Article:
Tax inspectors say no way, Government policy snagged

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In a further blow to the already beleaguered private sector of the Dutch wind community, the country's tax inspectors have got together and decided that individual turbine owners are not automatically eligible for tax relief under the country's new scheme for accelerated depreciation on environmental investments, VAMIL. The decision effectively drives a coach and horses through government wind energy policy.

VAMIL is one of the fiscal measures introduced by the economic affairs ministry as a means of stimulating investment in wind development after government subsidies to the sector were cut in 1996. Under the scheme, companies are able to write off investments in certain types of equipment earlier than with normal depreciation. This keeps down their taxable income in the early years of the investment, thus improving liquidity.

In practice, however, a number of would-be private wind plant developers -- particularly farmers -- have had their appeals for relief turned down on the grounds that owning a wind turbine is not a part of their core business, but rather an investment which is not eligible under the VAMIL scheme.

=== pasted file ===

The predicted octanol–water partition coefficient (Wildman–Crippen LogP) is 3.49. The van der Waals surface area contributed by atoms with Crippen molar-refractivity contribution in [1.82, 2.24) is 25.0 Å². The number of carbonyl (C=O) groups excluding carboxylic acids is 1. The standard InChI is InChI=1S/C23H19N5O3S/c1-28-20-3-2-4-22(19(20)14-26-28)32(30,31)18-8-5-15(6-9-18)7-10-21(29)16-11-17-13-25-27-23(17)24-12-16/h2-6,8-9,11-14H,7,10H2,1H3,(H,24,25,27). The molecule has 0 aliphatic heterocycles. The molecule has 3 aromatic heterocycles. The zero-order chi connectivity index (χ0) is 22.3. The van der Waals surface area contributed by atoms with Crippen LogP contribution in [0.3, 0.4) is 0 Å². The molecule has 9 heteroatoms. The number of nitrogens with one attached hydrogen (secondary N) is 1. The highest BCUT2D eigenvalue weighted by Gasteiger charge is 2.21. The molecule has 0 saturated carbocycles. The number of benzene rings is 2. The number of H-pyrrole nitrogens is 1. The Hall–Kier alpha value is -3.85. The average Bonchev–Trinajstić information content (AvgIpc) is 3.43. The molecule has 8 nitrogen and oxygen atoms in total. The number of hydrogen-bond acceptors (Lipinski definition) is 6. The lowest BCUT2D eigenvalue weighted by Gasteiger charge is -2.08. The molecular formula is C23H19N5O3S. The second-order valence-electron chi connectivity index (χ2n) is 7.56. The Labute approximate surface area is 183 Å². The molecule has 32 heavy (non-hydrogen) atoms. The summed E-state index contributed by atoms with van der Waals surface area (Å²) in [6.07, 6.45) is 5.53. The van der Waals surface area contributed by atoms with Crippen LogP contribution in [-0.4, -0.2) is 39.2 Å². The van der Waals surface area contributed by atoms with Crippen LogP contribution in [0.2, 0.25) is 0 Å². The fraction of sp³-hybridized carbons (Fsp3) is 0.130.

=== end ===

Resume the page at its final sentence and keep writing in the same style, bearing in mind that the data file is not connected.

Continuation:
At a recent meeting of tax inspectors, it was confirmed that only registered companies were automatically eligible for relief under VAMIL and that applications from private investors should continue to be decided on a case by case basis. The Ministry of Economic Affairs has reacted with surprise to the decision and talks are being held with the finance ministry aimed at resolving the situation.

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